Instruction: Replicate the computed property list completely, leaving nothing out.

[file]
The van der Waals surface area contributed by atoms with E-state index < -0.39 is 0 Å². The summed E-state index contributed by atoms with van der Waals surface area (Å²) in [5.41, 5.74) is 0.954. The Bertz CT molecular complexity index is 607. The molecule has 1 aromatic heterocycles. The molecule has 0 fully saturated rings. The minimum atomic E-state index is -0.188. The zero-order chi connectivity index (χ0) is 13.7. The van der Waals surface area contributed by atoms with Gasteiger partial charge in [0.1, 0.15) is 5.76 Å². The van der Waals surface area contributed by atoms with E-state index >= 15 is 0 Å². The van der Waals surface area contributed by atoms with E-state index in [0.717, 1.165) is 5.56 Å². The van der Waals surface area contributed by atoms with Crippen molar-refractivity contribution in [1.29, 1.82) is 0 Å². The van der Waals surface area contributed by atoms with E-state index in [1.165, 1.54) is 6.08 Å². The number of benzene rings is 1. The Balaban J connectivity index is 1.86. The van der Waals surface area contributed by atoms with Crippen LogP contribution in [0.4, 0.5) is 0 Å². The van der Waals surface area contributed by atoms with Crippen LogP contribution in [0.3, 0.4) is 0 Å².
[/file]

The van der Waals surface area contributed by atoms with E-state index < -0.39 is 0 Å². The summed E-state index contributed by atoms with van der Waals surface area (Å²) in [5.41, 5.74) is 0.954. The Bertz CT molecular complexity index is 607. The molecule has 1 aromatic heterocycles. The molecule has 0 fully saturated rings. The minimum atomic E-state index is -0.188. The zero-order chi connectivity index (χ0) is 13.7. The van der Waals surface area contributed by atoms with Gasteiger partial charge in [0.1, 0.15) is 5.76 Å². The van der Waals surface area contributed by atoms with E-state index >= 15 is 0 Å². The van der Waals surface area contributed by atoms with E-state index in [0.717, 1.165) is 5.56 Å². The van der Waals surface area contributed by atoms with Crippen molar-refractivity contribution in [1.29, 1.82) is 0 Å². The van der Waals surface area contributed by atoms with E-state index in [1.165, 1.54) is 6.08 Å². The number of benzene rings is 1. The Balaban J connectivity index is 1.86. The van der Waals surface area contributed by atoms with Crippen LogP contribution in [0.4, 0.5) is 0 Å². The van der Waals surface area contributed by atoms with Crippen LogP contribution in [0.3, 0.4) is 0 Å².